IT was past noon and leaders from MCA and Parti Keadilan Rakyat were  already experiencing tense moments, worrying what effect a low voter turnout would have on their respective party’s winning chances.
They became more restless upon learning that the turnout only stood at 60.85% at 3pm.
When it climbed to 67.04% an hour later, many silently conceded it impossible to reach anywhere near the 88% turnout achieved in last year’s general election.
True enough, when polling stations closed at 5pm, the Election Commission announced that the voter turnout was 72%, even much lower than the 79.9% recorded in the 2008 general election.
The EC, too, did not see this coming since it had earlier projected a turnout of 80%.
Something is definitely not right as the voter turnout in Kajang was also much lower than in the last two by-elections in Kuala Besut and Sg Limau, which were both in the range of 80-90%.
The lowest voter turnout in by-elections held after the 2008 general election was during the Penanti state by-election, in which BN did not contest, at 46.1%.
Politicians from both sides had cause for worry as they had put in a lot of hours to campaign for their candidates and all of this would have meant little should voters decide not to come out and cast their ballots.
They were also aware that a low turnout would mean fewer votes cast, which also would mean that the votes of those who had stayed away for reasons known to them, could have tipped the balance either way.
The weather was bright and sunny and vote-wooing and campaigning had not stopped throughout the day.
In fact, supporters outside polling stations, like those lining part of Jalan Semenyih outside Kajang High School, even outnumbered the voters, who trickled into the school compound.
Was voter fatigue the reason why eligible electors decided to stay away?
Perhaps voters are not happy that the by-election was engineered by PKR as a tactical move to strengthen the party’s position in Selangor and to use the Kajang polls as a springboard to Putrajaya?
Or was it simply because to them, whoever won would not change the PKR-led state government?
Hopes go unfulfilled
Whatever the real reasons are, PKR president Datin Seri Wan Azizah Wan Ismail’s hopes of increasing her winning majority from what was achieved by former assemblyman Lee Chin Cheh went unfulfilled.
This was although the percentage of total votes recorded was higher, giving Pakatan Rakyat leaders bragging rights that the Opposition coalition had been successful in turning the Kajang polls into a referendum on injustice, judicial fraud and extremism.
PKR’s initial analysis of the results showed support for Pakatan Rakyat had increased from 56.8% to 59.5%, which the party attributed  to a swing in support from Malay youths.
EC chairman Tan Sri Abdul Aziz Mohd Yusof had dismissed voter fatigue as the cause of the low turnout due to the long period between the seat falling vacant on Jan 27 and polling day.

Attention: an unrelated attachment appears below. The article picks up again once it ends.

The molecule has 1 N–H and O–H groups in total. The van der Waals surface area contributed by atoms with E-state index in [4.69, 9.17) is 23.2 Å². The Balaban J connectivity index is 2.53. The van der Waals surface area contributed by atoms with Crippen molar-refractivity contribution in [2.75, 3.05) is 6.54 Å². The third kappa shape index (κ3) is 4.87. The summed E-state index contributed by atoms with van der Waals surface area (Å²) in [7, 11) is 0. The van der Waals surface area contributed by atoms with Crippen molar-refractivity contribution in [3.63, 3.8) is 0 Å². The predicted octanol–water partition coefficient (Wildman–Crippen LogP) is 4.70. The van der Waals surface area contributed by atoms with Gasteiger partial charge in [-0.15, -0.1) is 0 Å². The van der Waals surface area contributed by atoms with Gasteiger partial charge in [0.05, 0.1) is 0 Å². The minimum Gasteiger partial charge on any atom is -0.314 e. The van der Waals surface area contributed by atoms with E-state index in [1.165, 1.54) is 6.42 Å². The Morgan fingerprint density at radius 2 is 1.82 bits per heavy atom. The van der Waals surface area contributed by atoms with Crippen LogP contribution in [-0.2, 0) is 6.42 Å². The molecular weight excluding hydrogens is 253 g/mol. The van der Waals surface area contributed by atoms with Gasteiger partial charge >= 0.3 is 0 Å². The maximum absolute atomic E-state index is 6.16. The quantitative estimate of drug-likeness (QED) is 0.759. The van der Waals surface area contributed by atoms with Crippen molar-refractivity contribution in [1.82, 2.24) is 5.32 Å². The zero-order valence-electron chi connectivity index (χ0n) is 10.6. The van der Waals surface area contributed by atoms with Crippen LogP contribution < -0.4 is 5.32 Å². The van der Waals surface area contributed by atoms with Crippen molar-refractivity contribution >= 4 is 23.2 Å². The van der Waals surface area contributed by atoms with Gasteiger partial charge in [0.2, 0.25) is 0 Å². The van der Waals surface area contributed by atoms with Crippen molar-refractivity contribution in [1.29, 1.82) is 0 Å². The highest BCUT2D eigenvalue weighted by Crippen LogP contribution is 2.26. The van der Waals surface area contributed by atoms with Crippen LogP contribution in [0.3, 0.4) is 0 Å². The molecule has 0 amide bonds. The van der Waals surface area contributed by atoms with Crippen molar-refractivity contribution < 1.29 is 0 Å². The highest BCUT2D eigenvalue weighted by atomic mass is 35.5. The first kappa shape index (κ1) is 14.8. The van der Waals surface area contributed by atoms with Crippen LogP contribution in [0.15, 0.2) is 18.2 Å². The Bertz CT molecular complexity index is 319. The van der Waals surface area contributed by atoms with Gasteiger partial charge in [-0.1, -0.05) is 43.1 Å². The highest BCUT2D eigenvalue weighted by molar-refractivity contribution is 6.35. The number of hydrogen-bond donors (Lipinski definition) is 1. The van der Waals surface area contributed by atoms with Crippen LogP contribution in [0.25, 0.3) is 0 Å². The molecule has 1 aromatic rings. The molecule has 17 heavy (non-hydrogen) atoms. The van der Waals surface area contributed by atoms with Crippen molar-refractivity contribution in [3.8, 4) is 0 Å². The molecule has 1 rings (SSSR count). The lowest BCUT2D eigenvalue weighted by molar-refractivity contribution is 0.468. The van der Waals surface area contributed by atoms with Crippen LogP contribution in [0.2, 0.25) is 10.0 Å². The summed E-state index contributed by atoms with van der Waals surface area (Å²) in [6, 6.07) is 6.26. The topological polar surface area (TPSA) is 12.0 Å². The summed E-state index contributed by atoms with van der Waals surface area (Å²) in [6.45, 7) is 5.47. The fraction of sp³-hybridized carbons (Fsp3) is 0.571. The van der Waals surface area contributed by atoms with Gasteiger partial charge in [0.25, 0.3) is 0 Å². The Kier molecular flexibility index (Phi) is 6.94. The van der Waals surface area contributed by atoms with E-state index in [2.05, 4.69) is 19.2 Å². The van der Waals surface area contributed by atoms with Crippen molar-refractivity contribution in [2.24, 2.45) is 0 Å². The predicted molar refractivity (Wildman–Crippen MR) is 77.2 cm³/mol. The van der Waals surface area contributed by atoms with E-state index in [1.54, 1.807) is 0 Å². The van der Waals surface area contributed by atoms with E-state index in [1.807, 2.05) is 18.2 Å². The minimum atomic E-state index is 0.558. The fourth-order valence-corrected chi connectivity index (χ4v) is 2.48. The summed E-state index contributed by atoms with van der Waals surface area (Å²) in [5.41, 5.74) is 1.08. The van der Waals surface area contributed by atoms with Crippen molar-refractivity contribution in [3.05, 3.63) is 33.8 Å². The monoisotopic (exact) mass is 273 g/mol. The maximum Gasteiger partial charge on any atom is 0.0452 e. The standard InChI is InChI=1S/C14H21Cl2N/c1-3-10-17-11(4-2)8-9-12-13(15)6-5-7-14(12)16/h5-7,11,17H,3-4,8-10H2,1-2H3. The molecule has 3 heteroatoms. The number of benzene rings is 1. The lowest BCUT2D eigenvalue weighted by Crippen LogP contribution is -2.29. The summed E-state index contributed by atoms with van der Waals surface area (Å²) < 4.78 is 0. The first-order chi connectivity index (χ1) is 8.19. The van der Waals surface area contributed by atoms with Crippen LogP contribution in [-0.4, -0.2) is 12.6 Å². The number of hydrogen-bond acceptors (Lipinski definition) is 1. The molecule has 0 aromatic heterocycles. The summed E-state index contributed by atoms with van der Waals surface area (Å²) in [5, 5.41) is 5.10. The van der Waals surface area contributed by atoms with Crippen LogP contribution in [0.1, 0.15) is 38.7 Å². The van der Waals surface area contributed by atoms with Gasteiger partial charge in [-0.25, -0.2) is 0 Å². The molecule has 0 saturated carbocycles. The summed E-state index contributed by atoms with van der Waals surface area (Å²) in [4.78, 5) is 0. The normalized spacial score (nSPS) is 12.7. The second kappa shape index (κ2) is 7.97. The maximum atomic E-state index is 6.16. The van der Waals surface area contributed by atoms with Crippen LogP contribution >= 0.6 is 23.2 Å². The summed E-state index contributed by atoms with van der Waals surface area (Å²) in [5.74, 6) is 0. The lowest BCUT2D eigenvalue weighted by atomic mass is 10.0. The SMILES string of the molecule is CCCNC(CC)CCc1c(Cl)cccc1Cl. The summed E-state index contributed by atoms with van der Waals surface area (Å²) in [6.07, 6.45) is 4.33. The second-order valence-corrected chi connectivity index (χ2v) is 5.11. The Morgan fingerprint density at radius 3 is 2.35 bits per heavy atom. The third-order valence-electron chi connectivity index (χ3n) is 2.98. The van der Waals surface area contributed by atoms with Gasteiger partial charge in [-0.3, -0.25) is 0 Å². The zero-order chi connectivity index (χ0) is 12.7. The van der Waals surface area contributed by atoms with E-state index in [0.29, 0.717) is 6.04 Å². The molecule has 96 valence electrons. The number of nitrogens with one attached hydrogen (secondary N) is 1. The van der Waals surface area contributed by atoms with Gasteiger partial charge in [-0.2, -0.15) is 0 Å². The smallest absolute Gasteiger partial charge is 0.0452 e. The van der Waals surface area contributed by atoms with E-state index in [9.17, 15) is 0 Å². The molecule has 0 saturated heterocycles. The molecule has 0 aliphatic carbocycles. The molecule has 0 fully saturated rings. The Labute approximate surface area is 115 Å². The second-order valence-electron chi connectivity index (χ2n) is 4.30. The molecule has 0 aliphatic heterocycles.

And while Ibrahim Suffian, from independent pollster Merdeka Centre, believed Umno supporters did not go all out to vote in numbers, another analyst, Dr Sivamurugan Pandian, said protests against the Kajang Move could be a reason.
 ”Maybe some voters did not feel it was important to vote since the outcome does not in any way change the state government.
“Those who reside outside Kajang also did not return to vote,” said the academician from Universiti Sains Malaysia in Penang.
A Selangor-based Chinese community leader, who attended public rallies organised by both BN and Pakatan Rakyat, did not rule out the possibility that the fence-sitters had opted not to vote.
He believed some were fed up with the unusual aggressive campaigning by both sides.
Voters could be bored with too much politicking during the 12-day campaign period.
This could hold true since only 70% of Malaysian voters are traditionally categorised as “committed voters” who would cast their votes by any means possible because they were either members or supporters of political parties taking part in the election.
The remaining 30% are fence-sitters who vote based on issues and personal experiences. Under normal circumstances, they are less eager to participate in the electoral process.
There is also the element of political alienation where voters feel they are  powerless and meaningless, not fully understanding the value or importance of their vote in an election.
All these had attributed to Wan Azizah having to contend with a reduced majority — 5,379 votes in the straight fight with MCA vice-president Datin Paduka Chew Mei Fun.
Wan Azizah garnered 16,741 votes to Chew’s 11.362.
In last year’s general election, PKR’s Lee Chin Cheh won the Kajang seat with a comfortable 6,824-vote majority in a 6-cornered fight against BN’s Lee Ban Seng and four independents.
Lee won 57% of all votes. He resigned without giving a good reason, triggering the by-election in the constituency of 39,278 registered voters, with Malays making up 48%, followed by the Chinese at 41% and Indians at 10%.